This aritlce is by the Rt Hon Malcolm Fraser AC CH GCL PC and 32 other leading Australians
Australia has faced questioning at the United Nations by member states and independent experts regarding its Indigenous policies. The failure to restore the rights of Aboriginal people is currently being scrutinised under the Universal Periodic Review process of the UN Human Rights Council and was criticised in 2010 by both the UN Special Rapporteur on Indigenous Peoples’ Rights and the UN Committee on the Elimination of Racial Discrimination. Such scrutiny can only reveal just how far Australia is lagging behind international standards on human rights policies. Changes are urgently needed.
In such a context, we have become increasingly concerned by the failure of the Federal Government, with the tacit support of the Opposition, to properly address problems facing Aboriginal people in the Northern Territory. In particular, the Northern Territory Emergency Response (NTER, also ‘the Intervention’) has been progressed without credible consultation with, or the approval of, Aboriginal people.
While there are some limited aspects of the Intervention that have been viewed positively in some Aboriginal communities, it is the compulsory nature of the policies which are of concern.
It is our belief that inequality cannot be addressed by the removal of control from affected peoples over their lives and land, as is current government policy. Positive change requires respect and genuine engagement with the people themselves at the local level, rather than an isolated policy development in Canberra.
Examples of the failure of policies include:
- the delayed, incomplete and flawed reinstatement of the Racial Discrimination Act
- the entrenchment of discrimination against Aborigines in the criminal law of the Northern Territory by failing to repeal s.91 of the NTER Act which ensures that no customary law or cultural practice, excuses, justifies, authorises, requires or lessens the seriousness of any criminal behaviour with which the Crimes Act is concerned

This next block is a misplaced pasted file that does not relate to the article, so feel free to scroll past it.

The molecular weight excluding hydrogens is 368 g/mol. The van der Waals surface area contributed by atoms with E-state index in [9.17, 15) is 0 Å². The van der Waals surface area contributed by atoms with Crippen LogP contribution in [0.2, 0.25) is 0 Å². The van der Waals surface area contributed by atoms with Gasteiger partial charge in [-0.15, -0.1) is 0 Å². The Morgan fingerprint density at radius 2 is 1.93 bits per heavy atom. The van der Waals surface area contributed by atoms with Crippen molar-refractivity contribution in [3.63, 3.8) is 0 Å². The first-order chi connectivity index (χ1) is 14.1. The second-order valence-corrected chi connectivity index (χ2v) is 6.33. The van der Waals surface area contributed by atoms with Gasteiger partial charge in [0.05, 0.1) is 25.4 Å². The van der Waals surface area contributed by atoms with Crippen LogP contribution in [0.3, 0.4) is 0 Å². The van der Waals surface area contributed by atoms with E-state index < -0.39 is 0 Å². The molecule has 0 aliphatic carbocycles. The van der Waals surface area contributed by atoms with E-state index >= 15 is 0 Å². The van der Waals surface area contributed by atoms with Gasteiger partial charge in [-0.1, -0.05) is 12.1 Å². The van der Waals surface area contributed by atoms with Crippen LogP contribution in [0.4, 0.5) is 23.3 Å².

- the retention and widening of involuntary income management in order to give it a veneer of non discrimination
- the failure to provide proper housing exemplified by the slow pace of doing so, and the fact that of the new houses built by government under the Strategic Indigenous Housing and Infrastructure Program (SIHIP) to alleviate overcrowding (information provided by FaHCSIA), there is a failure to take into account the size or requirements of the average Aboriginal family
- the failure to provide full time education to Aboriginal children, which is a right of all Australian children. Examples include:
The fact that the 45 Aboriginal Homeland Learning Centres for which the NT Department of Education and Training is responsible have never been allocated full-time qualified teachers and are reliant on fly-in fly-out teachers, often for only one or two days per week.
The failure of NTER measures such as the policy of removal of welfare entitlements where there is unsatisfactory school attendance, in that recent figures from the NT Department of Education show a steady fall in attendance at schools in very remote areas between 2006-07 and 2009-10.
- Maintaining the Intervention despite evidence such as:
The Health Impact Assessment launched in March 2010, which found that the Intervention could potentially lead to profound long-term damage to overall health and cultural integrity.
The 2010 Enquiry into NT Child Protection which links health problems to community disadvantage and poverty associated with overcrowding, unsafe and stressful environments, poor community infrastructure, poor nutrition and limited health care, all of which were supposed to have been addressed by the Intervention.
The government’s policy approach must move from one of bureaucratic control by Canberra to one of recognition of Aboriginal leadership, negotiation, capacity building and direct input by Aboriginal people to local government decision-making. Without direct engagement with Aboriginal people, policy changes will fail. With Aboriginal leaders, government must commit to a policy of support by developing economies, encouraging investment and creating jobs by improving transport and communication systems, and where appropriate, the use of taxation incentives.
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